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They also have a book exchange.
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And a cheese factory.
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And pretty amazing views.

That night I had serious doubts about the next stage of our journey. Our plan was to ride up and over the Portachuelo Honda – a route over a 4,700 metre pass that’s described as 90 per cent rideable on Bikepacking.com. Considering my last hike-a-bike experience, I wasn’t all that keen to push my bike. Not to mention, after several days of riding in the mud, rain and snow, I was seriously tempted to take the easy way and ride the paved highway over Punta Olimpica. It would still mean a 4,900 metre pass, but it would be way easier than the Honda route.

While those thoughts did cross my mind, I knew all along I’d be going for the sufferfest. Day four of our trip began with about 10 kilometres of easy highway riding, where we turned off onto the road into the Juytush valley. After a few switchbacks, the valley revealed itself, and right away I knew I made the right choice. Huge mountains towered on either side and a massive glacier hung high over it at the far end. We followed a gentle dirt road through pastures divided by stone walls until we reached a lock gate. We climbed over the gate and rode on a barely-used road that was at times covered in grass, and at other spots rough and rocky. As we neared the end of the valley, the road switchbacked twice, then ended.

And that’s where the fun ended too. And the rain began.

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Peruvian highway traffic
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The Juytush Valley.
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Crossing the Rubicon….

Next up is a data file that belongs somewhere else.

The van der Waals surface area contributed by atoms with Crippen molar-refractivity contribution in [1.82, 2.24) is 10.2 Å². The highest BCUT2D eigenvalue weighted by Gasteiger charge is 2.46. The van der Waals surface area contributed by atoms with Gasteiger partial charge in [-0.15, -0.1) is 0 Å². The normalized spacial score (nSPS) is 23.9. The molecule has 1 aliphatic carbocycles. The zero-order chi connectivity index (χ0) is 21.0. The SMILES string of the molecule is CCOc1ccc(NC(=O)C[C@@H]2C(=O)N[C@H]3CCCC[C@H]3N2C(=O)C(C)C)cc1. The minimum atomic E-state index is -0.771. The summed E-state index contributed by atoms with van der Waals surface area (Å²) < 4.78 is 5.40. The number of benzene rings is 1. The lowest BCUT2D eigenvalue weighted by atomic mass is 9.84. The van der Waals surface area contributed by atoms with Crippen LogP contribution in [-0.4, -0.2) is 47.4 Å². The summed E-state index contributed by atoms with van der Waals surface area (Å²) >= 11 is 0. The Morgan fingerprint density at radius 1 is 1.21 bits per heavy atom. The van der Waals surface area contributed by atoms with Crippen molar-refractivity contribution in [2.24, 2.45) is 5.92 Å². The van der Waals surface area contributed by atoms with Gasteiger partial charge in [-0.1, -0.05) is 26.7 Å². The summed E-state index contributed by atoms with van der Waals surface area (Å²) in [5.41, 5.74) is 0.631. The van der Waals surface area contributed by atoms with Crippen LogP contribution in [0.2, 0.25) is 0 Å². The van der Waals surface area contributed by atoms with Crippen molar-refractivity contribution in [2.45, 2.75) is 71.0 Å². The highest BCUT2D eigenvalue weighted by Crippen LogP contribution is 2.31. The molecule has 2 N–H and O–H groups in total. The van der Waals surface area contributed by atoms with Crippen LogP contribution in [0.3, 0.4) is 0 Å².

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… into the Vacaria Juytush.
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The ride up the valley was stunning.

The trail from this point was a mixed bag, ranging from rocky to marshy to flooded. On a mountain bike it would have been fun, but with a loaded touring bike, it meant it was time to start pushing. Iohan led the way while I, with my classic touring set up, took up the rear. We crossed creeks and pushed our bikes through sections where rainfall flooded down the trail. Clouds hid the tops of the mountains, while waterfalls tumbled down all around us.

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What this picture doesn’t show is the sketchy creek crossing to the left of the frame.
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Sylvain and Iohan push through the meadows.
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Curious cows approach during my lunch break.

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Pushing into a land of waterfalls…
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… and into the clouds.

It was around 4:30 and we’d reached 4,400 metres when we spotted a promising place to camp that wasn’t too wet. I knew I had to get to Huaraz the next day so I could have time to deal with boring stuff like laundry before meeting my parents in Lima, and I was a little concerned about leaving too much to go. Once again I was outvoted. The rain let up for about 10 minutes and in that time we were able to pitch our tents before the next downpour began. We each huddled inside our respective tents, cooking with the fly zipped up, until the rain finally stopped and we could emerge and get a good look at our surroundings. They were pretty incredible.